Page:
Many marketers are sick of hearing the term “programmatic buying” by now, but it’s still a hot topic in the industry. Programmatic buying is touted as one the most efficient ways to buy online media, both in terms of cost and time. However, there are questions about its value, as cautioned in this WSJ CMO Today article from June 2014.

Programmatic buying is an automated way to plan, buy and optimize online display ad campaigns. Settings for the campaign are automatically adjusted based on a marketer’s budget and goals.  Real-time-bidding (RTB) is one way to buy ads programmatically, but the term “programmatic buying” encompasses the full spectrum of technologies that allow for campaign automation and optimization.

Some of the benefits of programmatic buying for marketers include:

  • It can be less expensive. Technology will automatically optimize ads based on performance goals set by marketers. The waste is cut out and so is costly manual labor.
  • It’s time-saving. No more hours staring at spreadsheets and manually pulling levers to manage campaign optimization—this is all done through technology.

So where’s the controversy? Well, for one, many marketers still don’t understand what programmatic buying is and why it’s valuable, as reported by CMO Today in March 2014. Some marketers associate the term “programmatic buying” with low-cost, auction-based inventory that means your ads will end up in the worst placements (ad placements are cheaply bought, but never seen). With new technologies emerging every day, programmatic buying is much more than just auction-based RTB. Marketers can now buy guaranteed impressions from specific publishers, and even layer in behavioral or demographic data to target the ideal audience.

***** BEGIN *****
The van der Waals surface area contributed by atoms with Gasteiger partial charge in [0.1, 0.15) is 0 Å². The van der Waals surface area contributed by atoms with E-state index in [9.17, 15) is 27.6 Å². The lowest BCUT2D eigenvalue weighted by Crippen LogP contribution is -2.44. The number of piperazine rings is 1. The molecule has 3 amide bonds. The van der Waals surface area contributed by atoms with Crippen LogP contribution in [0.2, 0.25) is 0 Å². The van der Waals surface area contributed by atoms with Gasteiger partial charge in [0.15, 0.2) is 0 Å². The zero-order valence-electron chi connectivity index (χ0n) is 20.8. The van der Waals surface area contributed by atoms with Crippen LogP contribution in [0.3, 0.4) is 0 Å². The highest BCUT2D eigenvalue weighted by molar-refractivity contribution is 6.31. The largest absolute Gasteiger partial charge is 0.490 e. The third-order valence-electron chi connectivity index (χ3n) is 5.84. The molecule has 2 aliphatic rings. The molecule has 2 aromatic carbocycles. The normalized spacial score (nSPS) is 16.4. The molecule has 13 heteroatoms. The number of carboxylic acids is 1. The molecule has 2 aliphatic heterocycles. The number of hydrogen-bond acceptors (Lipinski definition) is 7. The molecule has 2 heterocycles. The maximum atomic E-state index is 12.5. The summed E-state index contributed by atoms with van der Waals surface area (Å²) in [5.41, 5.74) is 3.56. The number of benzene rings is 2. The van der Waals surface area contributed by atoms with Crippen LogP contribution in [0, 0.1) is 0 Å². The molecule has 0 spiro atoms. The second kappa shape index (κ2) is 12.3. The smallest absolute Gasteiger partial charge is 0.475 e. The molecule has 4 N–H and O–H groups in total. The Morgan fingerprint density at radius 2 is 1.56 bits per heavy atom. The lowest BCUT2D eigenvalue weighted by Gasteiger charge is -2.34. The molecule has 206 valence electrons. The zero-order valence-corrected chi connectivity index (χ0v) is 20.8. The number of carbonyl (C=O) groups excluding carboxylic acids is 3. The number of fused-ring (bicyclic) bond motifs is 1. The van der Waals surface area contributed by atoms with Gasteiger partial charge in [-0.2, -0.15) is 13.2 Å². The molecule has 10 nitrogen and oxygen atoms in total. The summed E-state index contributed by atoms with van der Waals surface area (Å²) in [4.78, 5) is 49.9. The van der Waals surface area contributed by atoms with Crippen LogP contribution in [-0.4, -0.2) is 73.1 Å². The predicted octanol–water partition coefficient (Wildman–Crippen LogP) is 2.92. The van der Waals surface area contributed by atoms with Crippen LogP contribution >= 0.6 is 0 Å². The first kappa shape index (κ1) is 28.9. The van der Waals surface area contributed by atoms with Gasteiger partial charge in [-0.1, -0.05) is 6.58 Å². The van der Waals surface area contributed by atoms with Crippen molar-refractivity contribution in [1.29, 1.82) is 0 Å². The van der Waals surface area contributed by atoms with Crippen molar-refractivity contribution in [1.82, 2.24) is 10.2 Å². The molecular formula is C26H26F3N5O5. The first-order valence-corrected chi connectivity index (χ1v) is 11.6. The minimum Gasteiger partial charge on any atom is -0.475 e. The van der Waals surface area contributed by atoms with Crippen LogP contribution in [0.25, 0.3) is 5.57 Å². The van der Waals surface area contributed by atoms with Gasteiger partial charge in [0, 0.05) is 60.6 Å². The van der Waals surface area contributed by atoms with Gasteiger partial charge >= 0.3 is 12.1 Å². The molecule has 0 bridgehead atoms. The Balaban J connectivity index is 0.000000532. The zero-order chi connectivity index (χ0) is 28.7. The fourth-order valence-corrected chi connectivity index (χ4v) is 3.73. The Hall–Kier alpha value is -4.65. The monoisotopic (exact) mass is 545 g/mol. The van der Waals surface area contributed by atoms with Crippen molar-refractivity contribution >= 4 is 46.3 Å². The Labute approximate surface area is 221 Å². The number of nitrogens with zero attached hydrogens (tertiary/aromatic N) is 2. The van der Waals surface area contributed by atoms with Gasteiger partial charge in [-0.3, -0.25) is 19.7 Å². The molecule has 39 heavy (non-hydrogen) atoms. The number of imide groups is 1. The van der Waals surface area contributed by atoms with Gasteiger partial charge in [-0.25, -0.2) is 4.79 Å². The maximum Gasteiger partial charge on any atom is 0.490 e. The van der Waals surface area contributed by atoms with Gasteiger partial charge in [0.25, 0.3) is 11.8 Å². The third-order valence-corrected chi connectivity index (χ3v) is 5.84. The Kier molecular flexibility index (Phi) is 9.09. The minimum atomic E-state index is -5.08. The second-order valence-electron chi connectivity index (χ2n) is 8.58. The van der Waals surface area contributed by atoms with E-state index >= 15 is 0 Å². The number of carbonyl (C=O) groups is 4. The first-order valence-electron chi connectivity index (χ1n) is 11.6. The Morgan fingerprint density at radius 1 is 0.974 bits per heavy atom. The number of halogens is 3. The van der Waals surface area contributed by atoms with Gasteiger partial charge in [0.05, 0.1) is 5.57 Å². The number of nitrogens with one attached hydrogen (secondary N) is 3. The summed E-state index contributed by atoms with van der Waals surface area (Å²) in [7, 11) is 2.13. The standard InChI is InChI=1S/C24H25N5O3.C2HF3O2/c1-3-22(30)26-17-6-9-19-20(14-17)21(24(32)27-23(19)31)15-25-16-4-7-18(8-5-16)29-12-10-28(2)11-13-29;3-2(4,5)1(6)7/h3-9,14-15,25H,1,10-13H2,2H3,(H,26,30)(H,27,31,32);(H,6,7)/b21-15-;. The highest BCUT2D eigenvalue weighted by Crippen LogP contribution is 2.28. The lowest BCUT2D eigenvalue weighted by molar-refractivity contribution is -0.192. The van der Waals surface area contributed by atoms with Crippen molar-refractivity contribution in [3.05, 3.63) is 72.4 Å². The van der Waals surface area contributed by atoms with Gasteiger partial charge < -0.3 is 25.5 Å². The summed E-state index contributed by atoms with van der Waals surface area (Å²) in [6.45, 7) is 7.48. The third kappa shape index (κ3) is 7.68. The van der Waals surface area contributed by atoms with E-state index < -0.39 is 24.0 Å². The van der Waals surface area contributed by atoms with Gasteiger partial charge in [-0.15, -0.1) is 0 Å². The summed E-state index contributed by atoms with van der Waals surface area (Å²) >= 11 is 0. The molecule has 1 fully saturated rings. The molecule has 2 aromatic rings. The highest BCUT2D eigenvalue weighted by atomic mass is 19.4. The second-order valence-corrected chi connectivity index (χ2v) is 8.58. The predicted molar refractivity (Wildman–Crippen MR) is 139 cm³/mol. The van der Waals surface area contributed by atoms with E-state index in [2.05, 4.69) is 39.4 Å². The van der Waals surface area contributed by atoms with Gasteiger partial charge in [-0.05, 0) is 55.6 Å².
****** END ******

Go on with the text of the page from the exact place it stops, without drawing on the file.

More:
Image source: blogs.wsj.com
Image source: blogs.wsj.com

Another challenge is that programmatic buying can leave marketers in the dark about where their ads are placed.  This is a big issue for brands who wish to be associated only with specific websites and publishers (and more importantly, who wish not to be associated with others). The lack of transparency has some brand advertisers wary.

Regardless of the controversy, it’s clear that programmatic buying is top-of-mind for many marketers. Check out some further reading below:

-Posted by Elizabeth Pace